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Carnivorous Plant Growing in Secret Cheshire Location

Published: 20th May 2020 12:40

You might be forgiven for checking your calender after reading that headline, but no, it's not an April Fool's spoof.

Cheshire Wildlife Trust have been in touch to tell us that the Great sundew (Drosera anglica), one of England's few carnivorous plants, has been re-introduced into a secret location managed by Cheshire Wildlife Trust this week.

Great sundew

Whilst many think of carnivorous plants as exotic man-eaters from jungle films, great sundew has a much smaller appetite. Rather than most plants that absorb everything they need through their roots, this species has evolved to thrive in acidic, low nutrient peat basins by getting its nutrition from insects. The leaves of the great sundew look like a hairbrush, with sticky, red ‘tentacles' on one side. The plant waits for an insect to become stuck in its trap, before slowly rolling up its leaf and digesting its meal.

Josh Styles from the North West Rare Plant Initiative (NWRPI), who re-introduced the 15 plants on site said: "It's amazing to see this totally vivacious insectivore in Cheshire once again, after it's extinction during World War One. With reinforcement and monitoring of this reintroduction planned in the long-term, I have my hopes set on big population increases at the site!"

Great sundew

Over the years land use has changed in the UK, meaning peatlands have been polluted, dried and dug up for commercial compost and agriculture. Because this fascinating plant can only grow in peatlands, the great sundew was driven to extinction in Cheshire. This loss of peatland is not only bad for the wildlife that lived there, but it is also terrible for our fight against climate change.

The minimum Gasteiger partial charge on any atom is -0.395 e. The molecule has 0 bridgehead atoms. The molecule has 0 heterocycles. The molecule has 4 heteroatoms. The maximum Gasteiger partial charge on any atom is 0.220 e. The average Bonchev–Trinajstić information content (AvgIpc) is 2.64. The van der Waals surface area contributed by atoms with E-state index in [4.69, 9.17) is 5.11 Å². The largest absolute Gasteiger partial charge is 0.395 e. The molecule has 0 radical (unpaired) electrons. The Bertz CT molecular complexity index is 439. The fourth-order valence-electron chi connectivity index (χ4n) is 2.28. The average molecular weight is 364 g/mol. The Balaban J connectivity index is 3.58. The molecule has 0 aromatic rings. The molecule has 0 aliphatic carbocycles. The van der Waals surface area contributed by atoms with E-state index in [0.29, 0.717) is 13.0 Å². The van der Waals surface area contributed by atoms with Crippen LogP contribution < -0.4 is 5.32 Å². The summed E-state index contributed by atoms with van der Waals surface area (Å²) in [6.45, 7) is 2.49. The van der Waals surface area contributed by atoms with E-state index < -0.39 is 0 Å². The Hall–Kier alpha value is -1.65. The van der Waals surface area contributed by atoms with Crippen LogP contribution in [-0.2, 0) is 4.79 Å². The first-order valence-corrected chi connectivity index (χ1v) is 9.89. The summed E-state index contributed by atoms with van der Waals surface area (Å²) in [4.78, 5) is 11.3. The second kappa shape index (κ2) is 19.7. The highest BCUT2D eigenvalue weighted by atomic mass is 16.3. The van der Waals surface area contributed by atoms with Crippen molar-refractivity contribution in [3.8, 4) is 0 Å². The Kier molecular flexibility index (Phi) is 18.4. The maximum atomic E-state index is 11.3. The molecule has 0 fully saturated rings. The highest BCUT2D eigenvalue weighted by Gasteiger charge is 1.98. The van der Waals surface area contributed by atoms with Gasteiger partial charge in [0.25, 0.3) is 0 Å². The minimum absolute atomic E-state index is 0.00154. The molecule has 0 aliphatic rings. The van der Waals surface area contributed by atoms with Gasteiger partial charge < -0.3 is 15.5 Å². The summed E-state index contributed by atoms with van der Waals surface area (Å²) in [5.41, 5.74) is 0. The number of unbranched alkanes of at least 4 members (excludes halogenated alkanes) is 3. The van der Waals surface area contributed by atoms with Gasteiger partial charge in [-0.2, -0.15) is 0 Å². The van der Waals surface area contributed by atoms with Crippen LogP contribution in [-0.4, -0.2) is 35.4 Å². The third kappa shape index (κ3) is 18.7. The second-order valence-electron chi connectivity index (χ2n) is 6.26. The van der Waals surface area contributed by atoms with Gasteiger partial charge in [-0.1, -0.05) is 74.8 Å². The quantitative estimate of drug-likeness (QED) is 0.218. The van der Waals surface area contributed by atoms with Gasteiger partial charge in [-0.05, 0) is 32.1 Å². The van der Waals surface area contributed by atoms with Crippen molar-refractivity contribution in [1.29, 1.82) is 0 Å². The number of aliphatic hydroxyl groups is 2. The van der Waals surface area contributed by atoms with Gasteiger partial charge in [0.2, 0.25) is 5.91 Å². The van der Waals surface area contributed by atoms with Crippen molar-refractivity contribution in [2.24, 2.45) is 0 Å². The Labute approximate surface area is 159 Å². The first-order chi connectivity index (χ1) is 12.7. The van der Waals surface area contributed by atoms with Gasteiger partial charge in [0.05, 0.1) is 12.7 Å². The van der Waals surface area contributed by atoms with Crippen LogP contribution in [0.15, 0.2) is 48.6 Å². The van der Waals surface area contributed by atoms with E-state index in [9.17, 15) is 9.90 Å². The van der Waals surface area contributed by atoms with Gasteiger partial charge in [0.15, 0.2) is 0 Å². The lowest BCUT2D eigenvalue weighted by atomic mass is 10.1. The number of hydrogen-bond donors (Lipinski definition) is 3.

Trees are most often associated with carbon storage. Despite peat bogs covering only 3% of the Earth's surface, they store more carbon than all our forests combined. Regardless of this, 94% of our peatlands have been destroyed in England, releasing all the carbon they once stored. Peatlands take thousands of years to form, yet can be destroyed in an instant. It's why Cheshire Wildlife Trust are managing and rewetting precious peatland across the county and south Manchester.

"We're incredibly excited to see this interesting plant back in our region - where it belongs," said Ben Gregory, Operations Manager West at Cheshire Wildlife Trust. "The site, owned by Forestry England, took over 7,000 years to form. Therefore it's important to our heritage, as well as our wildlife to ensure it and all the other plants and animals that live here thrive for the next 7,000.

"Thanks to our supporters, we're able to work with landowners and farmers to restore peatlands. We create pools and rewet areas, as well as remove ‘thirsty' invasive plant species that would otherwise dry the land."

This is the second plant species the NWRPI has reintroduced into a site managed by Cheshire Wildlife Trust. By working in partnerships like this, the hope is that wider landscapes will recover enough to provide the natural carbon solutions needed to help combat both the current nature and climate crisis.

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